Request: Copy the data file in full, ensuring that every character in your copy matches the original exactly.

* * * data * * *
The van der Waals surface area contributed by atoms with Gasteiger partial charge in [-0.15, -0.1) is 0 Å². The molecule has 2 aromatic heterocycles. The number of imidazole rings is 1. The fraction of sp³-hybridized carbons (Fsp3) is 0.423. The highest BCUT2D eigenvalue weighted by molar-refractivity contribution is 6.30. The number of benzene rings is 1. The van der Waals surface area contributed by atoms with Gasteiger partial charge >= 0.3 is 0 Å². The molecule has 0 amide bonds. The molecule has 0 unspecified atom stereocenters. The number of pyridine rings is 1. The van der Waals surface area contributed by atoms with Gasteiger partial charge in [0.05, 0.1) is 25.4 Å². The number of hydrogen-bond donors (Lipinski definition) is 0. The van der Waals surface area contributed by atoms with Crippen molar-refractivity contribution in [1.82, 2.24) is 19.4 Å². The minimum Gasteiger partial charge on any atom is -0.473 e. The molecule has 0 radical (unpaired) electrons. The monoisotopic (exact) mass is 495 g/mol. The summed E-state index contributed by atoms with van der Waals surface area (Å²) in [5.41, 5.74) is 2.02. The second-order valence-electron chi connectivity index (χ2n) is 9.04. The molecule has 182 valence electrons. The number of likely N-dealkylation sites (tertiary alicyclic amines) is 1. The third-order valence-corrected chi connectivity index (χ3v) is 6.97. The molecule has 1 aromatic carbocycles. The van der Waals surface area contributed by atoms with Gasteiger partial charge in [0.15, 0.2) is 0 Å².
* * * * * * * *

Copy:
The van der Waals surface area contributed by atoms with Gasteiger partial charge in [-0.15, -0.1) is 0 Å². The molecule has 2 aromatic heterocycles. The number of imidazole rings is 1. The fraction of sp³-hybridized carbons (Fsp3) is 0.423. The highest BCUT2D eigenvalue weighted by molar-refractivity contribution is 6.30. The number of benzene rings is 1. The van der Waals surface area contributed by atoms with Gasteiger partial charge >= 0.3 is 0 Å². The molecule has 0 amide bonds. The molecule has 0 unspecified atom stereocenters. The number of pyridine rings is 1. The van der Waals surface area contributed by atoms with Gasteiger partial charge in [0.05, 0.1) is 25.4 Å². The number of hydrogen-bond donors (Lipinski definition) is 0. The van der Waals surface area contributed by atoms with Crippen molar-refractivity contribution in [1.82, 2.24) is 19.4 Å². The minimum Gasteiger partial charge on any atom is -0.473 e. The molecule has 0 radical (unpaired) electrons. The monoisotopic (exact) mass is 495 g/mol. The summed E-state index contributed by atoms with van der Waals surface area (Å²) in [5.41, 5.74) is 2.02. The second-order valence-electron chi connectivity index (χ2n) is 9.04. The molecule has 182 valence electrons. The number of likely N-dealkylation sites (tertiary alicyclic amines) is 1. The third-order valence-corrected chi connectivity index (χ3v) is 6.97. The molecule has 1 aromatic carbocycles. The van der Waals surface area contributed by atoms with Gasteiger partial charge in [0.15, 0.2) is 0 Å².